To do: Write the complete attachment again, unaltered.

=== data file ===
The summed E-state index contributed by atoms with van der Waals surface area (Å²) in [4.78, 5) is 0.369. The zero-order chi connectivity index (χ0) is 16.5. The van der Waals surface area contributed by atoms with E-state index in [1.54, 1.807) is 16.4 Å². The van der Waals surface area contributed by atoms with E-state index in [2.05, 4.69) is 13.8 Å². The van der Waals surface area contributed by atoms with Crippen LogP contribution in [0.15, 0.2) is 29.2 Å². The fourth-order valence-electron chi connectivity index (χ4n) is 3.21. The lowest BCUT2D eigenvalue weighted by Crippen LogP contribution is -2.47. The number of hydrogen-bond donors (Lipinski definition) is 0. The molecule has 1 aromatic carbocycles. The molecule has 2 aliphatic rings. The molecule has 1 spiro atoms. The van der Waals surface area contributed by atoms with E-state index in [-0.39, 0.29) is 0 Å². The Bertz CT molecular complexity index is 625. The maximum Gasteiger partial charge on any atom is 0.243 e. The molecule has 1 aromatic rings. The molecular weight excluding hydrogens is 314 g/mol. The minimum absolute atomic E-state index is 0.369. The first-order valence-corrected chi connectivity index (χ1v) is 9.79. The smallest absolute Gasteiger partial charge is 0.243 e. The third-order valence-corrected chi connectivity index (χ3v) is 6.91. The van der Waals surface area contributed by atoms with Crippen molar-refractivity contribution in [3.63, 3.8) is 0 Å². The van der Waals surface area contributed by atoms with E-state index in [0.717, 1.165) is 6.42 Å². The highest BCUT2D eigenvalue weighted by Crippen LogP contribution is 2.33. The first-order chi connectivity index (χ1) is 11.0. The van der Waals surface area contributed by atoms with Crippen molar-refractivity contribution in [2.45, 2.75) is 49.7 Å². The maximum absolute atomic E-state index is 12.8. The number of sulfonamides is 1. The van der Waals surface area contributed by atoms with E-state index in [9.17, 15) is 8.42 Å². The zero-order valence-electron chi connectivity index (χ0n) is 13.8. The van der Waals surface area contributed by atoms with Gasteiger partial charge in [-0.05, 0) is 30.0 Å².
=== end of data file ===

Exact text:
The summed E-state index contributed by atoms with van der Waals surface area (Å²) in [4.78, 5) is 0.369. The zero-order chi connectivity index (χ0) is 16.5. The van der Waals surface area contributed by atoms with E-state index in [1.54, 1.807) is 16.4 Å². The van der Waals surface area contributed by atoms with E-state index in [2.05, 4.69) is 13.8 Å². The van der Waals surface area contributed by atoms with Crippen LogP contribution in [0.15, 0.2) is 29.2 Å². The fourth-order valence-electron chi connectivity index (χ4n) is 3.21. The lowest BCUT2D eigenvalue weighted by Crippen LogP contribution is -2.47. The number of hydrogen-bond donors (Lipinski definition) is 0. The molecule has 1 aromatic carbocycles. The molecule has 2 aliphatic rings. The molecule has 1 spiro atoms. The van der Waals surface area contributed by atoms with E-state index in [-0.39, 0.29) is 0 Å². The Bertz CT molecular complexity index is 625. The maximum Gasteiger partial charge on any atom is 0.243 e. The molecule has 1 aromatic rings. The molecular weight excluding hydrogens is 314 g/mol. The minimum absolute atomic E-state index is 0.369. The first-order valence-corrected chi connectivity index (χ1v) is 9.79. The smallest absolute Gasteiger partial charge is 0.243 e. The third-order valence-corrected chi connectivity index (χ3v) is 6.91. The van der Waals surface area contributed by atoms with Crippen molar-refractivity contribution in [3.63, 3.8) is 0 Å². The van der Waals surface area contributed by atoms with E-state index in [0.717, 1.165) is 6.42 Å². The highest BCUT2D eigenvalue weighted by Crippen LogP contribution is 2.33. The first-order chi connectivity index (χ1) is 11.0. The van der Waals surface area contributed by atoms with Crippen molar-refractivity contribution in [2.45, 2.75) is 49.7 Å². The maximum absolute atomic E-state index is 12.8. The number of sulfonamides is 1. The van der Waals surface area contributed by atoms with E-state index in [9.17, 15) is 8.42 Å². The zero-order valence-electron chi connectivity index (χ0n) is 13.8. The van der Waals surface area contributed by atoms with Gasteiger partial charge in [-0.05, 0) is 30.0 Å².